The Bank of Canada’s six-member Governing Council believes the odds have increased that interest rates are now high enough to bring inflation back to target.
That’s according to a summary of the council’s deliberations from its December 6 monetary policy meeting.
“Members agreed that the likelihood that monetary policy was sufficiently restrictive to achieve the inflation target had increased,” the summary reads. But they also noted that upside inflation risks remain, and are therefor not prepared to rule out further hikes.
The members agreed that the Bank’s 475 basis points of rate hikes since March 2022 are continuing to work their way through the economy and are now slowing spending and easing price pressures.
“With the economy no longer in excess demand, members agreed they would be watching for signs that the slowdown in the economy was translating into further and sustained easing in inflation,” the summary said.
However, they cited ongoing concerns about the speed at which inflation was easing. Specifically, they pointed to the three-month annualized measure of core inflation, which has “remained stuck” at between 3.5% and 4% for nearly a year.
They also expressed concern that wages have continued to increase at between 4% and 5%. “If this were to continue, it would not be consistent with achieving price stability, particularly given weak productivity,” the summary reads.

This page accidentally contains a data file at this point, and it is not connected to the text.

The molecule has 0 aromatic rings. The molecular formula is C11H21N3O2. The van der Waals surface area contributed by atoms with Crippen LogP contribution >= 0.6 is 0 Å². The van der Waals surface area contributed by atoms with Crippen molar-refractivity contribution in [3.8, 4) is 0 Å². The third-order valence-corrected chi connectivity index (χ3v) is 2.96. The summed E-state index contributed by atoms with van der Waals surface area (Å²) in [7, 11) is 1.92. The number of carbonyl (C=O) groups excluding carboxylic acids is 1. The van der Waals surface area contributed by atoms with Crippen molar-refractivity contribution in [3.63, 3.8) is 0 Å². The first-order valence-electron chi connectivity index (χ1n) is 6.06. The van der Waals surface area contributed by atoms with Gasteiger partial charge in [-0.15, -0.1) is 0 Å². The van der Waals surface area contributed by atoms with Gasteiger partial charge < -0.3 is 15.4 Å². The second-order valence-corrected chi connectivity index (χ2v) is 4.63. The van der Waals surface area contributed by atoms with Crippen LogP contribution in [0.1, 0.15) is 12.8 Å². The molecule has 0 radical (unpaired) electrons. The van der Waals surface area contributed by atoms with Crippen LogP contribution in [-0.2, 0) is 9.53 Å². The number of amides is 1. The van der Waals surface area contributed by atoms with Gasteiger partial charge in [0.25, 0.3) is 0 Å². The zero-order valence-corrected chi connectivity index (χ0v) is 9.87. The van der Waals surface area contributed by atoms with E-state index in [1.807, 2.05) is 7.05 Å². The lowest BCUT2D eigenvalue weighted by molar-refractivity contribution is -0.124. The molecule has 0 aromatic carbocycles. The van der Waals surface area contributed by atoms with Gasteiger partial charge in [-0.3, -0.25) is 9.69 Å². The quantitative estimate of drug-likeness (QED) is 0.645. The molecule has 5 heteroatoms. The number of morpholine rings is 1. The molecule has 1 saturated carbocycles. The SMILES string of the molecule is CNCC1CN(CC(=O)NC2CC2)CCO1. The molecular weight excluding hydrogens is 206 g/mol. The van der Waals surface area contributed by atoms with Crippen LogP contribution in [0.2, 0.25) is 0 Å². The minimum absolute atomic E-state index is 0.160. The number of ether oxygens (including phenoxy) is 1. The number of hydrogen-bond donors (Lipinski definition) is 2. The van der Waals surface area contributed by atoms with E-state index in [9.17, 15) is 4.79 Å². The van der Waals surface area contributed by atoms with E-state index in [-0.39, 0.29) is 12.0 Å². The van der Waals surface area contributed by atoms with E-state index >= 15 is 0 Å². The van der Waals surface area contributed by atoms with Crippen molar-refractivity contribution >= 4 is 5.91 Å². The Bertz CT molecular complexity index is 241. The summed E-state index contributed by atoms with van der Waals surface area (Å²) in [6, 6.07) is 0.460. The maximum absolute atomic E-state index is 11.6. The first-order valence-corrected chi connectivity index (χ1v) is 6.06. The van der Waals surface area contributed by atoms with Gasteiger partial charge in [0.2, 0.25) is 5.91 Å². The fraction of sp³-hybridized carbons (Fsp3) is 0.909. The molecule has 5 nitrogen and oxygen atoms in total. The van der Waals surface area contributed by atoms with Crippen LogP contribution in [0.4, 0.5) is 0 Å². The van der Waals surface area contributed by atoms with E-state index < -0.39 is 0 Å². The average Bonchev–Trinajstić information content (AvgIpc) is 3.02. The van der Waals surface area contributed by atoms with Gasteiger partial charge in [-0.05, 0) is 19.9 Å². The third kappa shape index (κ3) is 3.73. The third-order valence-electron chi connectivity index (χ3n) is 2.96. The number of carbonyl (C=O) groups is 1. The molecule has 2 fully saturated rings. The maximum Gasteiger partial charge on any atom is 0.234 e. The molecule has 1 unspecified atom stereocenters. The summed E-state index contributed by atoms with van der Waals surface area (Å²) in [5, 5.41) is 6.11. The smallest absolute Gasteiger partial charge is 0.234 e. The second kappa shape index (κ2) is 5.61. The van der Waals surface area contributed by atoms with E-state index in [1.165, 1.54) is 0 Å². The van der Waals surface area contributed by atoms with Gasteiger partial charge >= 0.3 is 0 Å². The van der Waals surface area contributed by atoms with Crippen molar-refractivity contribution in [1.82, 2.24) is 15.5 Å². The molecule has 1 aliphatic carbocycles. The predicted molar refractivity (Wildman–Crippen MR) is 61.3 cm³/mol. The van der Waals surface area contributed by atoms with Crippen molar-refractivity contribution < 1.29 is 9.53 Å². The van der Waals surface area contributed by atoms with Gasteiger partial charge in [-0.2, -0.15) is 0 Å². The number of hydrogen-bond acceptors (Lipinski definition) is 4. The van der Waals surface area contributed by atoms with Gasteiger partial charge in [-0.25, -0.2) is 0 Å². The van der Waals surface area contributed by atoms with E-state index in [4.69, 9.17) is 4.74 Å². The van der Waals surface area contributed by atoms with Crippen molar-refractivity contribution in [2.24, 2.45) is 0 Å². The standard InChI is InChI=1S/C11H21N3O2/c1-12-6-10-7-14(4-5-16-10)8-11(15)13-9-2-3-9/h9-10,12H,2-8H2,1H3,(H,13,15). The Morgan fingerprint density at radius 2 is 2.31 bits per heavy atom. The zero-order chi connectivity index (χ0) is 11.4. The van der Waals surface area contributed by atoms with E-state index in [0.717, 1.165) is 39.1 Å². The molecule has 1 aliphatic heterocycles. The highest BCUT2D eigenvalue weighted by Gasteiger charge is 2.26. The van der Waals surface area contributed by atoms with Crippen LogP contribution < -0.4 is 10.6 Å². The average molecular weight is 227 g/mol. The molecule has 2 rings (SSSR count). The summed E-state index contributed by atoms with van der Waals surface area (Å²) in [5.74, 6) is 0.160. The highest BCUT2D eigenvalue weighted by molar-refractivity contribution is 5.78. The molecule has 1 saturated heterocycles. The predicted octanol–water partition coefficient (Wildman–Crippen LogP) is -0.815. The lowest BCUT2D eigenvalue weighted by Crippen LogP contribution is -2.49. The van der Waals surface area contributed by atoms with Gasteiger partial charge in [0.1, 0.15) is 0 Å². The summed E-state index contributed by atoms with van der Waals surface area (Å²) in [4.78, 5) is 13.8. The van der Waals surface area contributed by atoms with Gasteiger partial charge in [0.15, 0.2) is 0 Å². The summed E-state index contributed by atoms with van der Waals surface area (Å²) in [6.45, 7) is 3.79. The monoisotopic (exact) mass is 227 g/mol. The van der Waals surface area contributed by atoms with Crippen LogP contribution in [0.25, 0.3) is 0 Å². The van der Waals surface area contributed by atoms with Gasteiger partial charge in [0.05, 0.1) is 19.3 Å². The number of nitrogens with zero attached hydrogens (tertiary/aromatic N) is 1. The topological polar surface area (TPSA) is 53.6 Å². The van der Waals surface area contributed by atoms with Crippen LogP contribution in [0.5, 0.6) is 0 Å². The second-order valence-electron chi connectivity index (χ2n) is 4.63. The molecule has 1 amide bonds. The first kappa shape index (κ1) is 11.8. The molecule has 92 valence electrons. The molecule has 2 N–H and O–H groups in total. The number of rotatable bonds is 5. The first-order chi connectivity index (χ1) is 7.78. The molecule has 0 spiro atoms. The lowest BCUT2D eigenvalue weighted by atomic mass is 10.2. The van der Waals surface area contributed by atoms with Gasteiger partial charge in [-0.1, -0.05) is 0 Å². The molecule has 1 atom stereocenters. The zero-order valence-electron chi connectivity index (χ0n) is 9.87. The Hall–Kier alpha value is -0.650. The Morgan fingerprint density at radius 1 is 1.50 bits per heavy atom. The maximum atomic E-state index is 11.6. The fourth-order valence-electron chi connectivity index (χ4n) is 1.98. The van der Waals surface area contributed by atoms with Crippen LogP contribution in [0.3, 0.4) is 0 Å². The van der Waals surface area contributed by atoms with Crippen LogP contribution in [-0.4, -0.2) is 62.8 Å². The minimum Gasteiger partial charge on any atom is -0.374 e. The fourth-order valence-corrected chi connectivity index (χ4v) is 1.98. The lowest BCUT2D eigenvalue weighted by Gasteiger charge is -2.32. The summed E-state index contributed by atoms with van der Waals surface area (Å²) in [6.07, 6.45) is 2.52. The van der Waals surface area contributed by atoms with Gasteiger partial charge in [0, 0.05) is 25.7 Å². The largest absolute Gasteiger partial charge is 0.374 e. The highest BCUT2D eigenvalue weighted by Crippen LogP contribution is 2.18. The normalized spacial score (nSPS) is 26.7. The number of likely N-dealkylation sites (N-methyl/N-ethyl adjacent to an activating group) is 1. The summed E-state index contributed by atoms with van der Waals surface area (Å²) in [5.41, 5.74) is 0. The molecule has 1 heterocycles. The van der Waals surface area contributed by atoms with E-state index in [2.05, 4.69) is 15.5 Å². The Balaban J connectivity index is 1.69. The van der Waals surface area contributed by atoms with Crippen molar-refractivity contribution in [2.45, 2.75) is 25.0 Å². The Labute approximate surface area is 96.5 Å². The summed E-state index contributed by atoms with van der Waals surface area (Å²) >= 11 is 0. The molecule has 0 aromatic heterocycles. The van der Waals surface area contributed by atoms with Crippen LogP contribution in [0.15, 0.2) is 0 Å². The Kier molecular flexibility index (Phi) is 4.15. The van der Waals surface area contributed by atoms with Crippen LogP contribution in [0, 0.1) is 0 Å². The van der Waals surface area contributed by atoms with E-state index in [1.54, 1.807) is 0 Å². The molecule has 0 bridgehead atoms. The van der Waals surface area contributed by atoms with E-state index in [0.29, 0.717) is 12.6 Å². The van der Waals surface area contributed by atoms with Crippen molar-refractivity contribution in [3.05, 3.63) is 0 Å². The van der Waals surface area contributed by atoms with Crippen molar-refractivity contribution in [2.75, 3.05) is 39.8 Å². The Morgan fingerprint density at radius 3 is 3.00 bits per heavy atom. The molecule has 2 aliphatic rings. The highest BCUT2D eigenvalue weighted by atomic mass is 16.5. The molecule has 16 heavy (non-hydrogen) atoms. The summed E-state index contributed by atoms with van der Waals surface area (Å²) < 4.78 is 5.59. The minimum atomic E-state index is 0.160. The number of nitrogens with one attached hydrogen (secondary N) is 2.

As a result, members said they want to see more evidence that both of these indicators are trending “in a direction that is consistent with price stability.”
Governing council split on where home prices are headed
The council also discussed the current monetary policy’s impact on house prices.
Some members said they believed house prices would continue to ease as high interest rates continue to “weigh on the housing market.”
Others, said they were concerned that prices could continue to rise to the the mismatch between housing supply and demand, and the time needed to bring new supply online.
“Members noted that if financial conditions eased prematurely, the housing market could rebound, further fuelling shelter price pressures,” the summary noted.
The members also “discussed at length” the acceleration of shelter price inflation, which in October rose at a pace of 6.1%, contributing a full 1.8 percentage points to the overall headline inflation reading of 3.1%.
The council acknowledged that higher mortgage rates are “clearly playing a role” in shelter price inflation, but also noted strong growth in rent and other components linked to housing, such as insurance, taxes and maintenance, which they said was “unusual.”
The Bank of Canada’s next policy meeting is scheduled for January 24, 2024.